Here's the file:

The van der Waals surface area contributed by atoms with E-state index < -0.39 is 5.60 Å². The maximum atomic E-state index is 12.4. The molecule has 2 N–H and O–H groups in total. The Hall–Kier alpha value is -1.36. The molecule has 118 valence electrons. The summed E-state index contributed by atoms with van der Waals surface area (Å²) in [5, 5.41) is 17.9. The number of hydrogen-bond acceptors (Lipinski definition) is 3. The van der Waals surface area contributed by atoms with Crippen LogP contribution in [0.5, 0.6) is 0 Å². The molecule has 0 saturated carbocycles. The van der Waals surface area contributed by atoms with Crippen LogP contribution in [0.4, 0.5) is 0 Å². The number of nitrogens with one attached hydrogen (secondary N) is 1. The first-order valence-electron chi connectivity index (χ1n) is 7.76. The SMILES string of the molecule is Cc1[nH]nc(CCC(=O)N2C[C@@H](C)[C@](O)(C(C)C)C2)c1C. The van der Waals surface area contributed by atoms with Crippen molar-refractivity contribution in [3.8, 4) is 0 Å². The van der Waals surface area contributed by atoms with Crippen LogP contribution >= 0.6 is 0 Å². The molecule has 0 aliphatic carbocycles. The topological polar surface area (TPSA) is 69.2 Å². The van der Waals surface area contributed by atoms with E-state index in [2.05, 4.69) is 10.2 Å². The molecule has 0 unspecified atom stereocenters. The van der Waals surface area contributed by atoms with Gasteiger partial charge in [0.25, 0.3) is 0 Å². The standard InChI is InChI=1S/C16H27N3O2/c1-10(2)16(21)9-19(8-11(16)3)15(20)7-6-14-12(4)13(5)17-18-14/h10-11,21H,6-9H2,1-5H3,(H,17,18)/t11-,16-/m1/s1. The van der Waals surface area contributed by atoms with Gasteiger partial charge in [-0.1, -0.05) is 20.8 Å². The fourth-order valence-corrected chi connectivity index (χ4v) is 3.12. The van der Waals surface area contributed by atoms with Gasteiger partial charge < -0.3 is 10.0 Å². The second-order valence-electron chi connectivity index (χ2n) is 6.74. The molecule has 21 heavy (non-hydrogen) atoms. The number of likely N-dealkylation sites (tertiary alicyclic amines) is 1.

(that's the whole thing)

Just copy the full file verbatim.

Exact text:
The van der Waals surface area contributed by atoms with E-state index < -0.39 is 5.60 Å². The maximum atomic E-state index is 12.4. The molecule has 2 N–H and O–H groups in total. The Hall–Kier alpha value is -1.36. The molecule has 118 valence electrons. The summed E-state index contributed by atoms with van der Waals surface area (Å²) in [5, 5.41) is 17.9. The number of hydrogen-bond acceptors (Lipinski definition) is 3. The van der Waals surface area contributed by atoms with Crippen LogP contribution in [0.5, 0.6) is 0 Å². The molecule has 0 saturated carbocycles. The van der Waals surface area contributed by atoms with Crippen LogP contribution in [0.4, 0.5) is 0 Å². The number of nitrogens with one attached hydrogen (secondary N) is 1. The first-order valence-electron chi connectivity index (χ1n) is 7.76. The SMILES string of the molecule is Cc1[nH]nc(CCC(=O)N2C[C@@H](C)[C@](O)(C(C)C)C2)c1C. The van der Waals surface area contributed by atoms with Crippen molar-refractivity contribution in [3.8, 4) is 0 Å². The van der Waals surface area contributed by atoms with Crippen LogP contribution >= 0.6 is 0 Å². The molecule has 0 aliphatic carbocycles. The topological polar surface area (TPSA) is 69.2 Å². The van der Waals surface area contributed by atoms with E-state index in [2.05, 4.69) is 10.2 Å². The molecule has 0 unspecified atom stereocenters. The van der Waals surface area contributed by atoms with Gasteiger partial charge in [0.25, 0.3) is 0 Å². The standard InChI is InChI=1S/C16H27N3O2/c1-10(2)16(21)9-19(8-11(16)3)15(20)7-6-14-12(4)13(5)17-18-14/h10-11,21H,6-9H2,1-5H3,(H,17,18)/t11-,16-/m1/s1. The van der Waals surface area contributed by atoms with Gasteiger partial charge in [-0.1, -0.05) is 20.8 Å². The fourth-order valence-corrected chi connectivity index (χ4v) is 3.12. The van der Waals surface area contributed by atoms with Gasteiger partial charge < -0.3 is 10.0 Å². The second-order valence-electron chi connectivity index (χ2n) is 6.74. The molecule has 21 heavy (non-hydrogen) atoms. The number of likely N-dealkylation sites (tertiary alicyclic amines) is 1.